Symphony No.7 in E [“The performance of the Symphony is Skrowaczewski’s own edition (not published).”]
London Philharmonic Orchestra
Recorded at Southbank Centre, London – Royal Festival Hall on 24 October 2012
CD No: LPO – 0071 Duration: 69 minutes Reviewed: October 2013
London Philharmonic/Stanisław Skrowaczewski – Bruckner Symphony 7 [LPO own label]
Reviewed by Colin Anderson
Stanisław Skrowaczewski turned 90 on October 3 this year. At the time of writing this review he remains active as a conductor and a composer. His view of Bruckner’s Seventh Symphony is spacious but never moribund; indeed Skrowaczewski shrewdly allows the music its natural expanse while moving innately through episodes to create a cohesive whole. This is a glowing and humane performance, the London Philharmonic playing beautifully for its veteran maestro.
The first movement unfolds with dignity and flexibility, generously lyrical, especially so at the point when timpani are first heard (from 18’35” here) where the LPO musicians really expose the depth of Bruckner’s invention. The slow movement is solemn, deeply felt, and its radiance is also given full vent. Skrowaczewski builds the climax terrace upon terrace and when there unleashes much power; and – using his own edition – sides with Nowak by including the dubious cymbal clash. Here and throughout there is a conviction to this performance that is compelling. The scherzo is fleet and rhythmically chiselled, no allowance need be made for the conductor’s age, and the trio is most tenderly realised. The finale also has a spring in its step without overlooking the grave and exultant aspects. Authoritative strides are made.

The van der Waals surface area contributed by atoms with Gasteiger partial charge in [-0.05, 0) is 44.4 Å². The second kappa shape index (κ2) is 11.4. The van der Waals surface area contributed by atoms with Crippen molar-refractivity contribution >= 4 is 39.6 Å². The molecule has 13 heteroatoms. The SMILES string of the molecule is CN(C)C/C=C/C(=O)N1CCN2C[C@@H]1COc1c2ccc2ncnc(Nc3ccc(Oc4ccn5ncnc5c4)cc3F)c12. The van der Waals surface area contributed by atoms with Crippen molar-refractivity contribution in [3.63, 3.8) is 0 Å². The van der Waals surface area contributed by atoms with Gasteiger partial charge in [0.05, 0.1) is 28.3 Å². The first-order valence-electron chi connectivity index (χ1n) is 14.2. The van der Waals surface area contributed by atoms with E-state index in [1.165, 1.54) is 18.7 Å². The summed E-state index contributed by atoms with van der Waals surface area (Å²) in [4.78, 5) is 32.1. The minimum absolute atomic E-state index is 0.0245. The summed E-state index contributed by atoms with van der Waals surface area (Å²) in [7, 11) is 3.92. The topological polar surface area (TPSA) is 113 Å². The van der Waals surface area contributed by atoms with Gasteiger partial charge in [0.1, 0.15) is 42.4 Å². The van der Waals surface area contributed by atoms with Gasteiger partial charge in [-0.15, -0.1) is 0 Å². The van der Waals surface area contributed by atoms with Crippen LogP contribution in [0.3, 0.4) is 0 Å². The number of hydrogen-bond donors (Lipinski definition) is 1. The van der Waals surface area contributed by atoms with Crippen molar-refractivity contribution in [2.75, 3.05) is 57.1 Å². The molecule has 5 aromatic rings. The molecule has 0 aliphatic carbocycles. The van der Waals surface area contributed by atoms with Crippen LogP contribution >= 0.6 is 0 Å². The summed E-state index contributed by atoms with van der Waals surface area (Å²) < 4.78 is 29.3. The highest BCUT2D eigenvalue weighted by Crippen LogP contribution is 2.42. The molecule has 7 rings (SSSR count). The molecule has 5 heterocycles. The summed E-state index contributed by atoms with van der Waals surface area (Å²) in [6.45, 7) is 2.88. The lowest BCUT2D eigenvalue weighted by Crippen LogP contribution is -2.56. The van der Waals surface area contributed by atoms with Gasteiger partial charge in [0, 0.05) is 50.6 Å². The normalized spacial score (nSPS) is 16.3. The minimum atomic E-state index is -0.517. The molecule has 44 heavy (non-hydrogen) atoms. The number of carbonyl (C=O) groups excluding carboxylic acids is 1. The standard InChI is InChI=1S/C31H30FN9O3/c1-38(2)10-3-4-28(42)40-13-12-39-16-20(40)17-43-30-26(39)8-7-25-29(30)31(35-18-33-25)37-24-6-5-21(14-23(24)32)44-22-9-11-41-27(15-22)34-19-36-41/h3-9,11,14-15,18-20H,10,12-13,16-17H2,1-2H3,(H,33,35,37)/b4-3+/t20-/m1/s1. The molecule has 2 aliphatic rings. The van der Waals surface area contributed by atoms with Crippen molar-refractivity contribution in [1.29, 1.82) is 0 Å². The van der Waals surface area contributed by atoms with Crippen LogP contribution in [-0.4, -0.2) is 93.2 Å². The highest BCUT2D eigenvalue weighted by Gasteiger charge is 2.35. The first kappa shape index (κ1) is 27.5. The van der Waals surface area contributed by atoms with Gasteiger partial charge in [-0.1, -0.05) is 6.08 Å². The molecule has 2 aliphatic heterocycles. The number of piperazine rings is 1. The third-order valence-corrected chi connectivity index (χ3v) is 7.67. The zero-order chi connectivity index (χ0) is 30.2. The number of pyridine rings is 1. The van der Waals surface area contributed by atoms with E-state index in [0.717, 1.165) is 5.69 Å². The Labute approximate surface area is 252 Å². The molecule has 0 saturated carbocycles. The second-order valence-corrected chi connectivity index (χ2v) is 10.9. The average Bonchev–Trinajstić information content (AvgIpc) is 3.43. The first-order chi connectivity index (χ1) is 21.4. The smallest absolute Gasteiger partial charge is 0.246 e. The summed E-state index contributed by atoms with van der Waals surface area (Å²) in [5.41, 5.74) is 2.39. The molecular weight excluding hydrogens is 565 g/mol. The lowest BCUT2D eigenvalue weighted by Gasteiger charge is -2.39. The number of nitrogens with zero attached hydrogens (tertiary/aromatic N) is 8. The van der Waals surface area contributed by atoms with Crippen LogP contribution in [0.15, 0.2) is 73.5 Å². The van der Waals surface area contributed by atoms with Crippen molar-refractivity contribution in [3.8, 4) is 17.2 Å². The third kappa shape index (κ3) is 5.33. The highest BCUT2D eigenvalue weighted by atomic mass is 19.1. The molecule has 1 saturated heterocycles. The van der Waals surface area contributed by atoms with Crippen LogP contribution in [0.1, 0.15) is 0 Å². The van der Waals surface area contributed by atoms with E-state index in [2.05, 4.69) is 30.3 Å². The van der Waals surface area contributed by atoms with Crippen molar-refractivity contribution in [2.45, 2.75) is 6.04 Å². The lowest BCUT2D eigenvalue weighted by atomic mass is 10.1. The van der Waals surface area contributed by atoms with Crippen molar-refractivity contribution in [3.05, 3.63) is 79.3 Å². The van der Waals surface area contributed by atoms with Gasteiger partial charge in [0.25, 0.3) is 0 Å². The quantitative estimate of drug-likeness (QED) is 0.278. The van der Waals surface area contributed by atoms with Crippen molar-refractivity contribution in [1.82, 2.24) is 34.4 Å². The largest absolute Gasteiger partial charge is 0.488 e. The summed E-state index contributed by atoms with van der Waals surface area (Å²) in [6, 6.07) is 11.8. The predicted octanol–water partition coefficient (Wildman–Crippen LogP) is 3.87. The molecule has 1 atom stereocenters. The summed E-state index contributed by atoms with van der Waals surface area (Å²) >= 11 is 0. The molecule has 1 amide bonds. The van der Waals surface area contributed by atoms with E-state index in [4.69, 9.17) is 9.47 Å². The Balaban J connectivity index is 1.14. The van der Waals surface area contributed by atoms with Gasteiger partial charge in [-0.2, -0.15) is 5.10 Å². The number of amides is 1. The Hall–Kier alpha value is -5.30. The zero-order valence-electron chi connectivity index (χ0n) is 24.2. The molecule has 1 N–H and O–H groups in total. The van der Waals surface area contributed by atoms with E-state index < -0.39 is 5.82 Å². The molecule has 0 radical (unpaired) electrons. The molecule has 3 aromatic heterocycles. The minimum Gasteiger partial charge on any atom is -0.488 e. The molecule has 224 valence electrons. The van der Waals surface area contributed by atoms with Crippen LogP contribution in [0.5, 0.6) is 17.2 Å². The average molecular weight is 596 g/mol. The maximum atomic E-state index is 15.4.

What stands out here, in music that is often-played and –recorded, is that first and foremost one of Bruckner’s most-popular works is served with distinction, achieved with much insight and personality, and also innateness. One is always listening to Bruckner 7 and also aware of a very particular mind that is both inside the score and inspiring this impressive and persuasive reading of it, which has been finely recorded, as intimate and mighty as is required.